When a drug is manufactured and released to the market in the initial period, it is sold under a certain brand names and can only be availed from a pharmacy after being prescribed by the doctor. The patent of the drug is owned by a few brands who are the only eligible brands to manufacture medicine using the same composition, market the product commercially and make profit from it.
Across US, a drug patent has a validity of over 20 years even though the tenure varies between countries as well as on the drug.
And since the companies appeal for the patent long before the drug even undergoes its safety and efficacy trial. And by the time it is released in the market, the leasers get around 10-11 years.
After the tenure is over, the patent is passed on to some other drug manufacturing companies who also leases the right to market the product. But the time the second manufacturer earn the patent, the drug is already categorized as generic drug. And as per the rule of US FDA, generic needs to have identical drug composition in terms of safety, efficacy, route, usage, pharmacokinetics, drug administration, and usage of drug administration.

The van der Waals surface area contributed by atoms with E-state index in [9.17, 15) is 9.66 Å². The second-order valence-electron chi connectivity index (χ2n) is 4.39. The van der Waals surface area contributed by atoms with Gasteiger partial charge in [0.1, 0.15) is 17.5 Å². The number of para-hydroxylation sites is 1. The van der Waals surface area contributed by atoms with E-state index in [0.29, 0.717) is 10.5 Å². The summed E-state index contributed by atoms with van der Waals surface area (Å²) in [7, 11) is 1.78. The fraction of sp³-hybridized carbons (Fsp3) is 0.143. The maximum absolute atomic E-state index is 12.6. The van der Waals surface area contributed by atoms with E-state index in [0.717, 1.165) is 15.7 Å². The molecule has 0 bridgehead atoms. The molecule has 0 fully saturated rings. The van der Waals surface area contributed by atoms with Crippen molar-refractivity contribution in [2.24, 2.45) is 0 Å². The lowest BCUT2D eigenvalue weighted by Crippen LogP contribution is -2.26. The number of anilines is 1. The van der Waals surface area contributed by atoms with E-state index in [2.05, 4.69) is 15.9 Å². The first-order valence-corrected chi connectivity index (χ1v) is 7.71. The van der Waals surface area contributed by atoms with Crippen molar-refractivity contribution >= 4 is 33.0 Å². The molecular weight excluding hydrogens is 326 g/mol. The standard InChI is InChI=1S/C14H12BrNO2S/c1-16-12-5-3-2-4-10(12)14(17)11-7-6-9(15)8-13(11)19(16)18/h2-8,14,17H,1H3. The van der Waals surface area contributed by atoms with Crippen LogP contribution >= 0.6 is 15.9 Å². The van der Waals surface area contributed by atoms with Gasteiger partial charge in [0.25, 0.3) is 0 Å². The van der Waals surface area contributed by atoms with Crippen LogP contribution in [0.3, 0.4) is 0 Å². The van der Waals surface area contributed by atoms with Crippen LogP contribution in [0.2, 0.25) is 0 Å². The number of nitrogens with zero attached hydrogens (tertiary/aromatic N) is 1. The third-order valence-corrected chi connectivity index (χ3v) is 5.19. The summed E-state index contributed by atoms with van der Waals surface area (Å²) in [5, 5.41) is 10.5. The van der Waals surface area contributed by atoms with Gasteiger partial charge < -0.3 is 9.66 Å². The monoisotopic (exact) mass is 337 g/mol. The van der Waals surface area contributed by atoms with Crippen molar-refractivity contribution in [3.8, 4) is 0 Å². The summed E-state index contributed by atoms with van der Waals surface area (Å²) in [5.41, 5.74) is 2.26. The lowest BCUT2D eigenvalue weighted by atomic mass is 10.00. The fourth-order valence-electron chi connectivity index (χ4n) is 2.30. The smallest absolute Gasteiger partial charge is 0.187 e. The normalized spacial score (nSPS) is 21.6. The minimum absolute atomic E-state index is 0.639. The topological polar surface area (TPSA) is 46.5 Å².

So, a drug can also be categorized as a generic drug when the composition of the drug matches the above said features. And a pharmaceutical company can only manufacture the drug when:
Once the drug is commercialized and categorized as a generic drug. The patent holder’s monopoly is dropped. And this at the same time boost competition which eventually leads to a drop in the drug’s price which eventually means that more drug can reach out to more people now.
But, the company who owns the present patent of the drug may choose to extend the tenure of the patent by manufacturing a potent version of this drug that has more significant benefits.
But, the second version needs to go under clinical trial as well along with reapplication for the patent.
Moreover, the upgrade version may need to compete with the original module in order to stay in the market by removing the older one.